A study on Mercury’s orbit reveals the Sun is losing mass as it’s getting older. As a result, its gravitational pull is weakening and the orbits of all the planets in our solar system are expanding, like the “waistband of a couch potato in midlife,” according to NASA. Albert Einstein’s theory of general relativity, states that “massive objects, such as the sun, have the effect of warping the space-time continuum around them.” Researchers say this effect can clearly be seen on Mercury as its orbit is closest to the Sun.
“Mercury is the perfect test object for these experiments because it is so sensitive to the gravitational effect and activity of the Sun,” explained Antonio Genova, the lead author of the study and a MIT researcher working at NASA’s Goddard Space Flight Center.
Researchers were able to make these calculations from the data gathered by NASA’s MESSENGER spacecraft which made three ‘flybys’ of Mercury in 2008 and 2009 and orbited Mercury between March 2011 and April 2015 before it crashed into Mercury in 2015, Mail noted. The Messenger team was still able to harness the data to determine how the sun’s gravity has changed over time – based on how much mass it has lost and how it has caused planets orbits to widen. Upon studying how the sun has been using up its hydrogen fuel, combined with seven years worth of data, researchers were able to come to conclusion that the sun is slowly, loosening its grasp on Mercury and other planets in the solar system.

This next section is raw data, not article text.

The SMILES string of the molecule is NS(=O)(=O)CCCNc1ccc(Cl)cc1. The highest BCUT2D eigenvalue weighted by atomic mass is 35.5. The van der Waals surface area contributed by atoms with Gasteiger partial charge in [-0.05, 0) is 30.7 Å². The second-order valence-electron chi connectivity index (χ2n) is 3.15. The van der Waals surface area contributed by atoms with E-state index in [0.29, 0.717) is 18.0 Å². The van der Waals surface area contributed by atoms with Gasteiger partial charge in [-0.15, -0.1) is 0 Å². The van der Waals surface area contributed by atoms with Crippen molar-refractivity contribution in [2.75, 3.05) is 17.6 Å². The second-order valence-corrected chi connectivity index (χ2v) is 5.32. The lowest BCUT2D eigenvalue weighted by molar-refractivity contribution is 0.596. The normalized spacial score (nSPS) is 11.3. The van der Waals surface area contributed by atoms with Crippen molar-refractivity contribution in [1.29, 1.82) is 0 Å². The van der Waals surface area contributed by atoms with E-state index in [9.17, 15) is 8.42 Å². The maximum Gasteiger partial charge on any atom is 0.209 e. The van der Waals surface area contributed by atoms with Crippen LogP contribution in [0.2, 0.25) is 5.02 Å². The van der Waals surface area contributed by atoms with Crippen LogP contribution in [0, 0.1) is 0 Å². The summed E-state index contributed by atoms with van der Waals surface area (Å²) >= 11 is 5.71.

“We’re addressing long-standing and very important questions both in fundamental physics and solar science by using a planetary-science approach,” said Erwan Mazarico, a geophysicist at NASA’s Goddard Space Flight Center in a statement. “By coming at these problems from a different perspective, we can gain more confidence in the numbers, and we can learn more about the interplay between the Sun and the planets.”
To earthlings, the effect of broadening of Earth’s orbit will likely remain minuscule as it’s expanding at the rate of less than an inch a year. “This kind of information is not a matter of concern,” Genova told Gizmodo. “But it could be very useful to monitor the sun itself. Perhaps it could give researchers another way to measure the behavior of the sun’s interior.”
The study, entitled “Solar system expansion and strong equivalence principle as seen by the NASA MESSENGER mission” has been published in the journal Nature Communications.